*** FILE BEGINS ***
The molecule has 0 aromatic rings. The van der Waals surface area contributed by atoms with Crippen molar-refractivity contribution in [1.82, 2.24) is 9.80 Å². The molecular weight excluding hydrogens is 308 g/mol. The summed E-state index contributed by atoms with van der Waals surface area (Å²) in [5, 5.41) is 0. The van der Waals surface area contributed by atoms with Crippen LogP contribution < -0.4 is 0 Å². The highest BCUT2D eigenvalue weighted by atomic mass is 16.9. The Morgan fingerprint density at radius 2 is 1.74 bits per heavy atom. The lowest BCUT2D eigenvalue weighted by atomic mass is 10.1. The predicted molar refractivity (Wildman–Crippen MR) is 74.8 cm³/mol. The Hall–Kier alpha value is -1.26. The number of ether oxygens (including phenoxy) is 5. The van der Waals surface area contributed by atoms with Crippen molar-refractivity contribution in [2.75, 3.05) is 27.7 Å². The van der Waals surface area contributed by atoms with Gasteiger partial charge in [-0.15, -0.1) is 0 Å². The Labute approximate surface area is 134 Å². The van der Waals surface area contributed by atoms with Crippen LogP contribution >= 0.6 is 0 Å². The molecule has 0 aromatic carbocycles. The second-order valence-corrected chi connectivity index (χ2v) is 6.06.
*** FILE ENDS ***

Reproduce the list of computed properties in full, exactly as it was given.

The molecule has 0 aromatic rings. The van der Waals surface area contributed by atoms with Crippen molar-refractivity contribution in [1.82, 2.24) is 9.80 Å². The molecular weight excluding hydrogens is 308 g/mol. The summed E-state index contributed by atoms with van der Waals surface area (Å²) in [5, 5.41) is 0. The van der Waals surface area contributed by atoms with Crippen LogP contribution < -0.4 is 0 Å². The highest BCUT2D eigenvalue weighted by atomic mass is 16.9. The Morgan fingerprint density at radius 2 is 1.74 bits per heavy atom. The lowest BCUT2D eigenvalue weighted by atomic mass is 10.1. The predicted molar refractivity (Wildman–Crippen MR) is 74.8 cm³/mol. The Hall–Kier alpha value is -1.26. The number of ether oxygens (including phenoxy) is 5. The van der Waals surface area contributed by atoms with Crippen molar-refractivity contribution in [2.75, 3.05) is 27.7 Å². The van der Waals surface area contributed by atoms with Gasteiger partial charge in [-0.15, -0.1) is 0 Å². The Labute approximate surface area is 134 Å². The van der Waals surface area contributed by atoms with Crippen LogP contribution >= 0.6 is 0 Å². The molecule has 0 aromatic carbocycles. The second-order valence-corrected chi connectivity index (χ2v) is 6.06.